He would not stay in London. There everything reminded him of his unhappiness. He telegraphed to his uncle that he was coming to Blackstable, and, hurrying to pack, took the first train he could. He wanted to get away from the sordid rooms in which he had endured so much suffering. He wanted to breathe clean air. He was disgusted with himself. He felt that he was a little mad.
Since he was grown up Philip had been given the best spare room at the vicarage. It was a corner-room and in front of one window was an old tree which blocked the view, but from the other you saw, beyond the garden and the vicarage field, broad meadows. Philip remembered the wall-paper from his earliest years. On the walls were quaint water colours of the early Victorian period by a friend of the Vicar's youth. They had a faded charm. The dressing-table was surrounded by stiff muslin. There was an old tall-boy to put your clothes in. Philip gave a sigh of pleasure; he had never realised that all those things meant anything to him at all. At the vicarage life went on as it had always done. No piece of furniture had been moved from one place to another; the Vicar ate the same things, said the same things, went for the same walk every day; he had grown a little fatter, a little more silent, a little more narrow. He had become accustomed to living without his wife and missed her very little. He bickered still with Josiah Graves. Philip went to see the churchwarden. He was a little thinner, a little whiter, a little more austere; he was autocratic still and still disapproved of candles on the altar. The shops had still a pleasant quaintness; and Philip stood in front of that in which things useful to seamen were sold, sea-boots and tarpaulins and tackle, and remembered that he had felt there in his childhood the thrill of the sea and the adventurous magic of the unknown.
He could not help his heart beating at each double knock of the postman in case there might be a letter from Mildred sent on by his landlady in London; but he knew that there would be none. Now that he could think it out more calmly he understood that in trying to force Mildred to love him he had been attempting the impossible. He did not know what it was that passed from a man to a woman, from a woman to a man, and made one of them a slave: it was convenient to call it the sexual instinct; but if it was no more than that, he did not understand why it should occasion so vehement an attraction to one person rather than another. It was irresistible: the mind could not battle with it; friendship, gratitude, interest, had no power beside it. Because he had not attracted Mildred sexually, nothing that he did had any effect upon her. The idea revolted him; it made human nature beastly; and he felt suddenly that the hearts of men were full of dark places. Because Mildred was indifferent to him he had thought her sexless; her anaemic appearance and thin lips, the body with its narrow hips and flat chest, the languor of her manner, carried out his supposition; and yet she was capable of sudden passions which made her willing to risk everything to gratify them. He had never understood her adventure with Emil Miller: it had seemed so unlike her, and she had never been able to explain it; but now that he had seen her with Griffiths he knew that just the same thing had happened then: she had been carried off her feet by an ungovernable desire. He tried to think out what those two men had which so strangely attracted her. They both had a vulgar facetiousness which tickled her simple sense of humour, and a certain coarseness of nature; but what took her perhaps was the blatant sexuality which was their most marked characteristic. She had a genteel refinement which shuddered at the facts of life, she looked upon the bodily functions as indecent, she had all sorts of euphemisms for common objects, she always chose an elaborate word as more becoming than a simple one: the brutality of these men was like a whip on her thin white shoulders, and she shuddered with voluptuous pain.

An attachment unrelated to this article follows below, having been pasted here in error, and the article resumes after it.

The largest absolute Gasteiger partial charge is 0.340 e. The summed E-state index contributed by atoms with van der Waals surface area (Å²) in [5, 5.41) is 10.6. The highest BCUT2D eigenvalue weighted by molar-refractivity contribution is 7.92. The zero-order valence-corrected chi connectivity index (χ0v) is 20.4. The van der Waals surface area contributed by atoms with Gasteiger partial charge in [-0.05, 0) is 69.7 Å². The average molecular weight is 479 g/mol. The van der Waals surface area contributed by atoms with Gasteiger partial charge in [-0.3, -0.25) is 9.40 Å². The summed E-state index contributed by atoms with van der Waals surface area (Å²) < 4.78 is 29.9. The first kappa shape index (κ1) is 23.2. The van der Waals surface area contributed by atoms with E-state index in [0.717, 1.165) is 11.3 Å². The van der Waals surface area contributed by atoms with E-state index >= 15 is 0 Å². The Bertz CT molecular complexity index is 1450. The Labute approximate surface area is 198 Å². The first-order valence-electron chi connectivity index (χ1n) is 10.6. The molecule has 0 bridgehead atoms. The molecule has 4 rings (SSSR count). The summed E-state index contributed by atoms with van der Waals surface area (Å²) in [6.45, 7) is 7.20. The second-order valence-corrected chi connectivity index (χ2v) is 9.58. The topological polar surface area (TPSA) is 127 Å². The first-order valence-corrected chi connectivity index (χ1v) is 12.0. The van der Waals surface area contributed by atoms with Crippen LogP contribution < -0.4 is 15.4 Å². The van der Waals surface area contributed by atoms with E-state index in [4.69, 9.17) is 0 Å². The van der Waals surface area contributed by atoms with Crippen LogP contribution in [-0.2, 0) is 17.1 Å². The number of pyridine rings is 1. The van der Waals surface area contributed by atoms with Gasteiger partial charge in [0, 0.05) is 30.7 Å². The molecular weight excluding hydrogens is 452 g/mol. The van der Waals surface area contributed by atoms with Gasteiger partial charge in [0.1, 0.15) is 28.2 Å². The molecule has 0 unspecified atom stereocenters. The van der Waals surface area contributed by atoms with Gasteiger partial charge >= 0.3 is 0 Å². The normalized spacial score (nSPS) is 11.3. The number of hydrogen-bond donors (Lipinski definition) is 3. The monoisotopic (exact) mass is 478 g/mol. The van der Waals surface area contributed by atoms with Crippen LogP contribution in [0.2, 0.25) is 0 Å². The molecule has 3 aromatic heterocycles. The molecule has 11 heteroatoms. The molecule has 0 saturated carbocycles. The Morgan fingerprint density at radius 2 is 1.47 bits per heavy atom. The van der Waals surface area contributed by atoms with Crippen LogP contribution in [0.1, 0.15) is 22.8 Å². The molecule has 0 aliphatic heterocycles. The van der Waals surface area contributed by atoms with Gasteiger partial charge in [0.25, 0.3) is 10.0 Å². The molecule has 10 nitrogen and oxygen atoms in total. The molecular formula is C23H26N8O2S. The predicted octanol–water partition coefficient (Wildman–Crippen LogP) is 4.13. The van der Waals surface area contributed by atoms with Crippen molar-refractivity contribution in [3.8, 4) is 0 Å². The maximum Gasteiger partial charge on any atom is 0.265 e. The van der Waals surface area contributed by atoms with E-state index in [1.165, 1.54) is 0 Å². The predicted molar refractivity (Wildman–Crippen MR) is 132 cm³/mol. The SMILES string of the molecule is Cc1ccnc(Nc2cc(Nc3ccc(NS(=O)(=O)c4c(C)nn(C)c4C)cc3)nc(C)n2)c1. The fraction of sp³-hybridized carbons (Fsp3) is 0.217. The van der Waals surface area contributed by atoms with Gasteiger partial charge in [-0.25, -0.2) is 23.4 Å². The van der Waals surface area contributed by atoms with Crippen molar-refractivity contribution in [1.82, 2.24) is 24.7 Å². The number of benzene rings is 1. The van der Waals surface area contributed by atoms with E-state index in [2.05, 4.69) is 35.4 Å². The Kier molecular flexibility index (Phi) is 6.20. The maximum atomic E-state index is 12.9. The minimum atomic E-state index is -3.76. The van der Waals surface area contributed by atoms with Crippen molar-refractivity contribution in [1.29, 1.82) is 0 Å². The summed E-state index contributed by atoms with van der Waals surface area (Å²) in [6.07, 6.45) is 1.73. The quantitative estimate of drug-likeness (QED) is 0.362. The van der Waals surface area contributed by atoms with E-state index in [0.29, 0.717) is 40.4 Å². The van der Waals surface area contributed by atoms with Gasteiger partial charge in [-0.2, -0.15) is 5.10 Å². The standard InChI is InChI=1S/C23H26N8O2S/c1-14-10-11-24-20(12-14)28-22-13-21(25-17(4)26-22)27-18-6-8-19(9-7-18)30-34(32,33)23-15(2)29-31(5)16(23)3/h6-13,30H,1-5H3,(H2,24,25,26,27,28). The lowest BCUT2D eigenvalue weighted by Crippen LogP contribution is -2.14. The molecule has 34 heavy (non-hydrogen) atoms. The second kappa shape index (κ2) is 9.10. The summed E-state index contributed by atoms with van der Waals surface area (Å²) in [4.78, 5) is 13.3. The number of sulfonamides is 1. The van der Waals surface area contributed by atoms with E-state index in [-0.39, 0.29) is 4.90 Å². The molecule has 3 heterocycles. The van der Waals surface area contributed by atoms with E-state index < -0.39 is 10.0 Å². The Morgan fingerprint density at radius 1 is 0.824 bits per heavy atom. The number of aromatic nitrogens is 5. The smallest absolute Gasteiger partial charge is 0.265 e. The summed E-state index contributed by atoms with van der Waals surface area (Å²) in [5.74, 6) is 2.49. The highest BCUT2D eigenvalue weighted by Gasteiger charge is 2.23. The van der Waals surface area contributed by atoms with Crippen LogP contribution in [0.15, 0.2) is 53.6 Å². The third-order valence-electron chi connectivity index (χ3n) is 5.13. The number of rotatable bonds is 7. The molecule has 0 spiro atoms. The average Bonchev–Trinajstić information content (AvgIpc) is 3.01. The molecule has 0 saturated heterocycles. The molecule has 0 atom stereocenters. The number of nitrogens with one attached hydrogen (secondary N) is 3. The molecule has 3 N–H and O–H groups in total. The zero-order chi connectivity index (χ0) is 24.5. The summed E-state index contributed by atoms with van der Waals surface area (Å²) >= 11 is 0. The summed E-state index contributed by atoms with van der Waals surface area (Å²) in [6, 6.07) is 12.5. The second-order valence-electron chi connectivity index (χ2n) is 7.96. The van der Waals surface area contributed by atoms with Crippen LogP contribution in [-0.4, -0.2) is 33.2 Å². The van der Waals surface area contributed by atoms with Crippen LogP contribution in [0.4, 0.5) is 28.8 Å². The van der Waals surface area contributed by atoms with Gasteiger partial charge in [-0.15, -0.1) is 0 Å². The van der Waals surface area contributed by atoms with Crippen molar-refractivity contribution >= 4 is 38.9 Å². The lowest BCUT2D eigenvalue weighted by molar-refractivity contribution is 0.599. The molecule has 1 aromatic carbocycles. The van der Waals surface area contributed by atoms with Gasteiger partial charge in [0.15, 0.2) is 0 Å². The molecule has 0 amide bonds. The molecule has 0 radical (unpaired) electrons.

One thing Philip had made up his mind about. He would not go back to the lodgings in which he had suffered. He wrote to his landlady and gave her notice. He wanted to have his own things about him. He determined to take unfurnished rooms: it would be pleasant and cheaper; and this was an urgent consideration, for during the last year and a half he had spent nearly seven hundred pounds. He must make up for it now by the most rigid economy. Now and then he thought of the future with panic; he had been a fool to spend so much money on Mildred; but he knew that if it were to come again he would act in the same way. It amused him sometimes to consider that his friends, because he had a face which did not express his feelings very vividly and a rather slow way of moving, looked upon him as strong-minded, deliberate, and cool. They thought him reasonable and praised his common sense; but he knew that his placid expression was no more than a mask, assumed unconsciously, which acted like the protective colouring of butterflies; and himself was astonished at the weakness of his will. It seemed to him that he was swayed by every light emotion, as though he were a leaf in the wind, and when passion seized him he was powerless. He had no self-control. He merely seemed to possess it because he was indifferent to many of the things which moved other people.
He considered with some irony the philosophy which he had developed for himself, for it had not been of much use to him in the conjuncture he had passed through; and he wondered whether thought really helped a man in any of the critical affairs of life: it seemed to him rather that he was swayed by some power alien to and yet within himself, which urged him like that great wind of Hell which drove Paolo and Francesca ceaselessly on. He thought of what he was going to do and, when the time came to act, he was powerless in the grasp of instincts, emotions, he knew not what. He acted as though he were a machine driven by the two forces of his environment and his personality; his reason was someone looking on, observing the facts but powerless to interfere: it was like those gods of Epicurus, who saw the doings of men from their empyrean heights and had no might to alter one smallest particle of what occurred.